Ukraine Crisis: The search for safety

In the western Ukrainian city of Ternopil, life is anything but normal

Ihor Hirchak smiles easily, but that doesn’t erase the sadness in his eyes. As the Deputy Mayor of Ternopil, Ukraine, his days are filled with solving problems and finding ways for his city to help the thousands of people who are fleeing their homes.

‘Life has changed completely,’ he says. ‘It is upside down. We are expecting that in a few weeks we will have food shortages because the supplies cannot come through.’

Ihor has met Medair’s team at the border with Poland, to assist with transportation to Ternopil. His city of just over 225,200 has welcomed more than 20,000 people over the past three weeks. Most have continued on to Lviv and to European countries, but about 4,000 have stayed. Volunteers have been operating 12 reception centres in schools, but he knows this isn’t a permanent solution.

‘For now it’s all volunteers, but they can’t do this long term. The schools need to be for children, and the volunteers need to do their jobs. People who live in Ternopil don’t have much money, but they are doing everything they can to help.’

Oksana is the principal of one of the schools. Even at 9:30 pm she is smiling and energetic. She and her team are now operating a 100-bed shelter; even taking the sheets home at night for washing.

An elderly woman in the middle of a crowd holds a blanket around her shoulders.

Many families arriving at border crossings like this one with Poland have made long journeys to safety. ©Medair / Dale MacMillan

Anatoli is the head of one of the families staying in Oksana’s school. His wife, two children, and elderly parents have been here for four nights. In the morning they’ll leave for Germany; planning to travel through Romania and Slovakia. They arrived by taxi.

Medair’s team ask Anatoli whether there’s anything we can provide to improve things at the shelter. He looks back as if we’ve asked a crazy question.

‘Here it is perfect,’ he says. ‘There is peace and calm, we have a roof over our heads, and we have a new family,’ he gestures towards Oksana.

Anatoli’s home in Eastern Ukraine has been in disputed territory since 2014, but he describes the 10-days before leaving as a ‘living hell’.

‘I want to tell the story. This is not only happening now, but lately it is even worse.’ He tells us of days in the basement, sleeping on chairs, with no light, gas, or cellular access. They could hear the bombings and shootings happening outside. When they did decide to flee, it wasn’t safe. They were on foot, traveling across fields at night until they could find a ride with a humanitarian transport convoy. Later, catching a bus, they had to sit in the aisle because the seats were full. They are taking some time to rest in Ternopil.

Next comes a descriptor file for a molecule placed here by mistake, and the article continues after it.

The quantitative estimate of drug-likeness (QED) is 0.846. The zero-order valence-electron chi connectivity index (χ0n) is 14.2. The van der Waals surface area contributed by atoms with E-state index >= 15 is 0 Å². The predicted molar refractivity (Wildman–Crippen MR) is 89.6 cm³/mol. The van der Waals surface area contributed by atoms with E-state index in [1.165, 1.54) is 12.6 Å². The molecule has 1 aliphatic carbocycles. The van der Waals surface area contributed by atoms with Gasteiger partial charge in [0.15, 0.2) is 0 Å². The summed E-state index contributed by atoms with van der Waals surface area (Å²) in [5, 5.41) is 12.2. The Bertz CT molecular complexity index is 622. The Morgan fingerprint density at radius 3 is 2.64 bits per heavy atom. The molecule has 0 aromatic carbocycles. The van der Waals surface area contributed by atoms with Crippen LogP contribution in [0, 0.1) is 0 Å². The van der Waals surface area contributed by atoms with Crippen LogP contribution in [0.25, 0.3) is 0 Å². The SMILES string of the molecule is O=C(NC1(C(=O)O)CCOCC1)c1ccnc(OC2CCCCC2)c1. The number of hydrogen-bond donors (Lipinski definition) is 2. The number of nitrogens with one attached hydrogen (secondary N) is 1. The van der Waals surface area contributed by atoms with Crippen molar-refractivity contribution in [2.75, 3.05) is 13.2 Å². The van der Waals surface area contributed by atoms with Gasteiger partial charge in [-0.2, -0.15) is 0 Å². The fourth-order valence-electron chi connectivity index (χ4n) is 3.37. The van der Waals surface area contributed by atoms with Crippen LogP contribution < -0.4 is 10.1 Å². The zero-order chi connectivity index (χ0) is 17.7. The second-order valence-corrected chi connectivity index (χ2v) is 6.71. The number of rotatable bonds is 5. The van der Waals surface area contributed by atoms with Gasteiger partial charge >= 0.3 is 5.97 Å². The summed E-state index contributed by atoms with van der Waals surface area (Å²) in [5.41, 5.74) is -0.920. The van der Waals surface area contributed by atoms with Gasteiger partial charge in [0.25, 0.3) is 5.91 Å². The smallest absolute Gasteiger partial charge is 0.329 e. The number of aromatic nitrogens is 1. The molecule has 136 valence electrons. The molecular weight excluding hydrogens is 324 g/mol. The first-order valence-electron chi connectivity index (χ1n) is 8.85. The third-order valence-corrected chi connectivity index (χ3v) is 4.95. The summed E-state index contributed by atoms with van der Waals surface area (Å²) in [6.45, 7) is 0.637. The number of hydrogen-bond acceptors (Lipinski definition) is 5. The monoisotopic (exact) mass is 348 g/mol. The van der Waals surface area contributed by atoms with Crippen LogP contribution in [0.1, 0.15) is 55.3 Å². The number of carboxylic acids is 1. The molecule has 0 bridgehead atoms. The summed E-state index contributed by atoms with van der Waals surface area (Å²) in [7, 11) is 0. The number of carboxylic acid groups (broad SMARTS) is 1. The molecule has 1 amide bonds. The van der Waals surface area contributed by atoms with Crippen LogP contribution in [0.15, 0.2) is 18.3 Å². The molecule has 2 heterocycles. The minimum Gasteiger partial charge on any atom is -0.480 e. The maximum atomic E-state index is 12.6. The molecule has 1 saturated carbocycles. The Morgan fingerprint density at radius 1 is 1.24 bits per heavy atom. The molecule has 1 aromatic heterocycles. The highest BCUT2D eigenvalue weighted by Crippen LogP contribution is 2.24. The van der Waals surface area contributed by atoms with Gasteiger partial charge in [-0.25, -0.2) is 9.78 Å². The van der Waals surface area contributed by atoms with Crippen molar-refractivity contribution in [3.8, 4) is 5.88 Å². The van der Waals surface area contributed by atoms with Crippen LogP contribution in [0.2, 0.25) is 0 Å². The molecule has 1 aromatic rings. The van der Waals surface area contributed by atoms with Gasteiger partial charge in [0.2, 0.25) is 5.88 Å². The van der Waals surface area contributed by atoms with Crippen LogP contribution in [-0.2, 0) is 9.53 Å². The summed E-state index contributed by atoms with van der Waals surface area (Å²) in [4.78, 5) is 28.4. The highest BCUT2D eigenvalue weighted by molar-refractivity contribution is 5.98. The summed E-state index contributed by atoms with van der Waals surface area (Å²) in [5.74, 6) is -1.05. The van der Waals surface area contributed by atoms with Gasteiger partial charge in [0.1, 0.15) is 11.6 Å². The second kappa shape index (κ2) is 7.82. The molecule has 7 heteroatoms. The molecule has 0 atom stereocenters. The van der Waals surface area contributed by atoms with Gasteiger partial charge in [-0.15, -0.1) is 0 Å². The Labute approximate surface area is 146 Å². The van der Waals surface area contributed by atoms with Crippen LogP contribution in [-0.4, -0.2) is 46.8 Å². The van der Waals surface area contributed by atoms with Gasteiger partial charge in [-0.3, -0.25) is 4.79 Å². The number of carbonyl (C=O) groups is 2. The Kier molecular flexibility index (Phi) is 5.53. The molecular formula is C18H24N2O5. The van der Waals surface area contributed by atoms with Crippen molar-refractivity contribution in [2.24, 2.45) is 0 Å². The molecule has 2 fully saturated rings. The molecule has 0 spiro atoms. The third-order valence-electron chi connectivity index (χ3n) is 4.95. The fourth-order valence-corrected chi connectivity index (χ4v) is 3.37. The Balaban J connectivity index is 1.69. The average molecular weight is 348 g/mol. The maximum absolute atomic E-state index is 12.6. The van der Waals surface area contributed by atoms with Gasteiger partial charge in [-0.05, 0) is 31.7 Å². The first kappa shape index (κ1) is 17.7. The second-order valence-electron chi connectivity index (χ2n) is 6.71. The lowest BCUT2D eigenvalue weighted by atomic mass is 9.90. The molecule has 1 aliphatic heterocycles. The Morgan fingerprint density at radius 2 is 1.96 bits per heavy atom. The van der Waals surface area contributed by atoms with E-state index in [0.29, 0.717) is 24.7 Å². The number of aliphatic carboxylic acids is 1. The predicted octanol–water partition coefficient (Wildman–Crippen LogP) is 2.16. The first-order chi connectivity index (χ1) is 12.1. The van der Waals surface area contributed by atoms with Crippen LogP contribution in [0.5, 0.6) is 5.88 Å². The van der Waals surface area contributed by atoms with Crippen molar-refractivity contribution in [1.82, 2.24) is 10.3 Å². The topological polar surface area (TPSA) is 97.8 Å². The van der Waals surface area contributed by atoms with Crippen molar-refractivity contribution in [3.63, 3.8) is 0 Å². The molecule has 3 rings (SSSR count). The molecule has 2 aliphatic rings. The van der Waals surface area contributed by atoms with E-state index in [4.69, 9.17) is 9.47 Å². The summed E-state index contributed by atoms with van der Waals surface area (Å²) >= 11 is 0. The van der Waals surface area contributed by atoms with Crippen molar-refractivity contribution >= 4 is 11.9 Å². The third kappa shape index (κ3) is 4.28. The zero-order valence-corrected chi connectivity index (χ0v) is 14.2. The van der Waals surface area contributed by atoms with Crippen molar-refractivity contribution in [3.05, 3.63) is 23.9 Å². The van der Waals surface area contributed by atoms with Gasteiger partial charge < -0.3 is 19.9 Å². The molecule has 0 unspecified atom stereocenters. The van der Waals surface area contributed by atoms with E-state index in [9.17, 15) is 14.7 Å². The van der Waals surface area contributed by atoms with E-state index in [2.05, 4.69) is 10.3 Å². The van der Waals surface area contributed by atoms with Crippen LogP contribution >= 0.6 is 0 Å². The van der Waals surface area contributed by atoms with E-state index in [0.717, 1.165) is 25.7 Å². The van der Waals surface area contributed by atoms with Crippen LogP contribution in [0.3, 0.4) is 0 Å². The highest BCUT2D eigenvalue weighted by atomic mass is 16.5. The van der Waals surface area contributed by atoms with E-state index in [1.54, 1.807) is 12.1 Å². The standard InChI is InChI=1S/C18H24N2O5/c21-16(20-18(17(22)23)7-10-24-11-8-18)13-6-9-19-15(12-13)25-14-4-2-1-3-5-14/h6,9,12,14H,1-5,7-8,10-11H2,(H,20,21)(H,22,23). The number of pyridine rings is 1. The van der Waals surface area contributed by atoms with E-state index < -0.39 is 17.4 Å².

Ihor has also seen the difficulties faced by people arriving in Ternopil. ‘People are arriving by train and telling of having to stand on one foot the whole time. One woman was holding her baby for many hours. When I took the child from her, she couldn’t feel her hands. Sometimes people are begging for water.’

‘We can’t believe this is happening in this century,’ says Oksana. ‘We are all in shock.’

Ihor shares his own experiences of the conflict. His wife and three children have gone to Poland; one week ago he brought them to the border.

‘Of course, I can’t leave,’ he says. ‘I brought them there and said goodbye. I went to our home and was just looking at the toys; crying. Now, everyday I go out into this city, solving problems. My mind can be clear because I am not worried about my family.’

A young boy with a bright red backpack holds an adult's hand in a crowd.

A child and his mother hold hands as they cross into Poland from the Ukraine. ©Medair / Dale MacMillan

Jeff Mills, Medair’s Project Coordinator, says that hearing Anatoli’s story made him feel grateful and sad at the same time.

‘I could see that it was difficult for him to talk about where they came from. I felt very thankful for everyone who helped the family along the way, but I was also sad that this is happening.’

Medair’s Global Emergency Response Team is working in Poland and Ukraine to assist people affected by the conflict which began at the end of February. Our projects will address gaps in primary health care, support relief efforts by supporting and sustaining volunteer organisations, and providing mental health and psychosocial support to refugees, volunteers, and mental health professionals in Poland and Ukraine. We also hope to provide repairs to critical infrastructure, such as hospitals, water systems, and collective shelters.

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This content was produced with resources gathered by Medair field and headquarters staff. The views expressed herein are those solely of Medair and should not be taken, in any way, to reflect the official opinion of any other organisation.